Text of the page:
Are you getting enough sleep? More to the point, are you getting enough deep sleep, the kind that really leaves you feeling like all’s well with the world? Or even REM (rapid eye movement) sleep, which marks the time when you dream? When you wake up, is it from a light sleep – which ensures that you are all bright-eyed and bushy-tailed – or from deep sleep, which makes you feel all groggy and grumpy?
You can now get these answers in the privacy of your own bedroom. All you need to do is buy the Zeo Personal Sleep Coach, a headband-type device that you slip over your head before you nod off which evaluates your sleep patterns and sends wireless signals through the night to a small monitor on your bedside table. The next morning, this neat little contraption will tell you how long you slept, what part of this was light sleep, how much deep sleep you managed, how many minutes of REM sleep you clocked up, and whether you woke up out of a light or deep sleep.
The idea presumably is that you can use this information to improve the quality of your sleep – and by extension, the quality of your life. Because, as it turns out, sleep is really, really important to our lives. Our bodies repair themselves as we sleep, our cells rejuvenate, our systems reboot and recharge and our minds get refreshed. Miss out on your sleep and you could be setting yourself up for a mighty fall, both in physical and emotional terms.
The sleep-deprived are more likely to over-eat because it takes more calories for them to feel satiated. They crave carbohydrates more than those who have had a good night’s rest. They are at greater risk of obesity because lack of sleep also contributes to hormonal changes that can cause weight gain. They are, therefore, more likely to develop diabetes and are at greater risk of suffering a heart attack.
And that’s just the long-term effects. On a day-to-day basis, those who don’t get enough sleep cannot perform routine tasks at optimum levels because their concentration is shot to hell. This can have especially dangerous consequences if they are doing things like operating heavy machinery, driving along a busy highway or – the nightmare to beat all others – piloting an airplane. At an emotional level, lack of sleep can make people irritable, anti-social, short-tempered, disgruntled, and at extreme levels, can even lead to depression. And then there’s the embarrassment inherent in nodding off at that all-important client meeting.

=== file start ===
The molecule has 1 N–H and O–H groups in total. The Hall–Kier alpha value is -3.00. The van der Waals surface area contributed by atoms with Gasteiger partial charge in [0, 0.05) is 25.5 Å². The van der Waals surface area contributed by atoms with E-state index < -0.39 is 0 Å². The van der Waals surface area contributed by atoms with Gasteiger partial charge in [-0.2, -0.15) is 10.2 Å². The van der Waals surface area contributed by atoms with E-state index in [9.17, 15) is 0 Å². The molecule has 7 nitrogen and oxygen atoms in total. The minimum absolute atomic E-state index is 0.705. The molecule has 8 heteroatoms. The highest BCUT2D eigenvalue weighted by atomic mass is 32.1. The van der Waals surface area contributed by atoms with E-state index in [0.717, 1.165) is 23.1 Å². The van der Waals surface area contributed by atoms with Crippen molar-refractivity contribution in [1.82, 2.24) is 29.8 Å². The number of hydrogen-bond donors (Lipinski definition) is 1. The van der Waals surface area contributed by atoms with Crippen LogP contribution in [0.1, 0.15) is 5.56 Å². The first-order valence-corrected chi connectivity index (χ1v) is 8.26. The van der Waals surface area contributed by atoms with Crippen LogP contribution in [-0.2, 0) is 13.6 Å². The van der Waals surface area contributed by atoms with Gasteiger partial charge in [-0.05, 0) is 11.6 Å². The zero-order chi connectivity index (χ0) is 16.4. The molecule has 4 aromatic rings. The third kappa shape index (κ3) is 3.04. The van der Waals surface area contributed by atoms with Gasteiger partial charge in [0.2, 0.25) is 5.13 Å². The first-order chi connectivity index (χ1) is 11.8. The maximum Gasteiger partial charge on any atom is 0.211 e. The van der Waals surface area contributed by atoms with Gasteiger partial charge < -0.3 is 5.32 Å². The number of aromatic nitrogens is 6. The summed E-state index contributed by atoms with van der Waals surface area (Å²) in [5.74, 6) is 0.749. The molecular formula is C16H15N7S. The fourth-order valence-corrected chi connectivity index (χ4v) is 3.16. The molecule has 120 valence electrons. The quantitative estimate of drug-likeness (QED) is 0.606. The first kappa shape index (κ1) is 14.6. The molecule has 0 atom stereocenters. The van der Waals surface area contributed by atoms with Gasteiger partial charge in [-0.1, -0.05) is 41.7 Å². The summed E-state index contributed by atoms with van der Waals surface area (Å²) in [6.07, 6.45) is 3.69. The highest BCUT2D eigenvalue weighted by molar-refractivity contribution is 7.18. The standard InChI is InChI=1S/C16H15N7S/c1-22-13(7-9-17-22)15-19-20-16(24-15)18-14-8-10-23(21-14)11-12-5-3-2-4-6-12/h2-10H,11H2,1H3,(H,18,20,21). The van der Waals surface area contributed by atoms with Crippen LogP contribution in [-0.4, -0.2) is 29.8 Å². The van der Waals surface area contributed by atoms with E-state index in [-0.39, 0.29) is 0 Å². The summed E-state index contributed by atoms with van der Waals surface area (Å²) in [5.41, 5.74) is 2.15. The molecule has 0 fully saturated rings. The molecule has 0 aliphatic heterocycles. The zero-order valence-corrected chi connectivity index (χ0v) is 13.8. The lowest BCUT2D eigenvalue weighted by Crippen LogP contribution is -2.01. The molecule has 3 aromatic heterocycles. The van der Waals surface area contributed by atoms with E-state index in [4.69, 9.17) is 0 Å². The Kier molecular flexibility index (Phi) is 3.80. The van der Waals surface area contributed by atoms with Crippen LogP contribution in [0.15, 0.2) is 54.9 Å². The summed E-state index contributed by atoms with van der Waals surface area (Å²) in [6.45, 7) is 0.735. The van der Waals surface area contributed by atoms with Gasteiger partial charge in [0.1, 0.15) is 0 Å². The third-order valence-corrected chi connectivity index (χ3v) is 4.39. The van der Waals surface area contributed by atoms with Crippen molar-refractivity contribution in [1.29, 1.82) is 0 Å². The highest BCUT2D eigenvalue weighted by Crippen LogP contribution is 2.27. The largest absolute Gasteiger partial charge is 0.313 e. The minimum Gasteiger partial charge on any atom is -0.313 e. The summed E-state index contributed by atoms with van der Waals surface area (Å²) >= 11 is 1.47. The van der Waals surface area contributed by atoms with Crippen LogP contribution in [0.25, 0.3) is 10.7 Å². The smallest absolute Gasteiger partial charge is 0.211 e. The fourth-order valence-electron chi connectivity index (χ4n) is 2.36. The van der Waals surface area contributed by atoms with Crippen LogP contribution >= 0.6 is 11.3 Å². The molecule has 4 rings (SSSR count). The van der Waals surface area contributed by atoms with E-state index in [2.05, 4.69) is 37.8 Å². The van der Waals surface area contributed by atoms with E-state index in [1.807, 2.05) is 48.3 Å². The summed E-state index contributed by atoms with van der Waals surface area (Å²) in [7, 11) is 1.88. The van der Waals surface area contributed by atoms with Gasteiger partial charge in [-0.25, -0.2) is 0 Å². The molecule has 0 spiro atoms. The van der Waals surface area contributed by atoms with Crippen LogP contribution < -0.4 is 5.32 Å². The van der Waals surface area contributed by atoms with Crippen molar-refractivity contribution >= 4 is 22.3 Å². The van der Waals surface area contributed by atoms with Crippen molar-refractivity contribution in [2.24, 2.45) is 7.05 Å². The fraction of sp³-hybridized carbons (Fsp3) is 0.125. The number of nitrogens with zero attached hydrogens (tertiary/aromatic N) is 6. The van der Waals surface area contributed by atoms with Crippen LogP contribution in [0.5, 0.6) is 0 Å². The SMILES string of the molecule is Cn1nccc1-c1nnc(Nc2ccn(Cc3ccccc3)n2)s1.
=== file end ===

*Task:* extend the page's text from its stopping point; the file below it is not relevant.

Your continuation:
So, all things considered, lack of sleep is a dangerous thing. And yet, sleep deprivation is a fact of life, a very modern malaise that affects all of us. And yes, I do mean all of us.
There are the obvious candidates, of course. Mothers of young babies, who need to be fed, burped and changed every couple of hours, can go for months, sometimes even years, without a good night’s sleep. People who work night shifts on a rotating basis often have trouble adjusting to new sleep cycles every fortnight or so. Party animals who carouse late into the night, drinking and dancing (though, on the whole, they make it up by sleeping late into the afternoon). Students cramming for exams who tend to take a little pharmaceutical help when they need to study until the early hours of the morning. And let’s not even get into bonafide insomniac territory, where people just cannot fall asleep no matter how many sheep they count. But sleep deprivation is not just restricted to these people. It has become endemic in our times.
Most of us try to cram so much into our days that it is just impossible to schedule around eight hours of sleep as well. And medical researchers are now agreed that this is how much sleep we need – except for those genetic marvels who have some sort of gene mutation that means that they can get by with a scant four to five hours. But what with full-time jobs, caring for children and elderly parents, having an active social life, keeping up with all the soaps on TV and hitting the gym first thing in the morning, sometimes the first thing that gets sacrificed is sleep.
I guess it all began with the invention of electric lights, which allowed people to stay up later and later into the night. If you no longer had to struggle to see beyond your nose by the dim light of a few candles or a couple of oil lamps, then there was much more incentive to stay up late, to say, read in bed or even work on your office accounts.
The advent of TV, not to mention the entry of the television set in the bedroom, has made us even more nocturnal creatures than before. Rare is the modern family which does not settle down in bed after dinner for an hour or three of TV viewing. And the Internet has made matters even worse, given the addictive quality to Net surfing. Bung in a couple of Blackberries into the mix, with their ready access to Facebook and Twitter, and you can bid goodbye to a good night’s rest. All of which has led us to becoming a generation that is chronically sleep-deprived. And I think it’s about time we started to lose some sleep over this.
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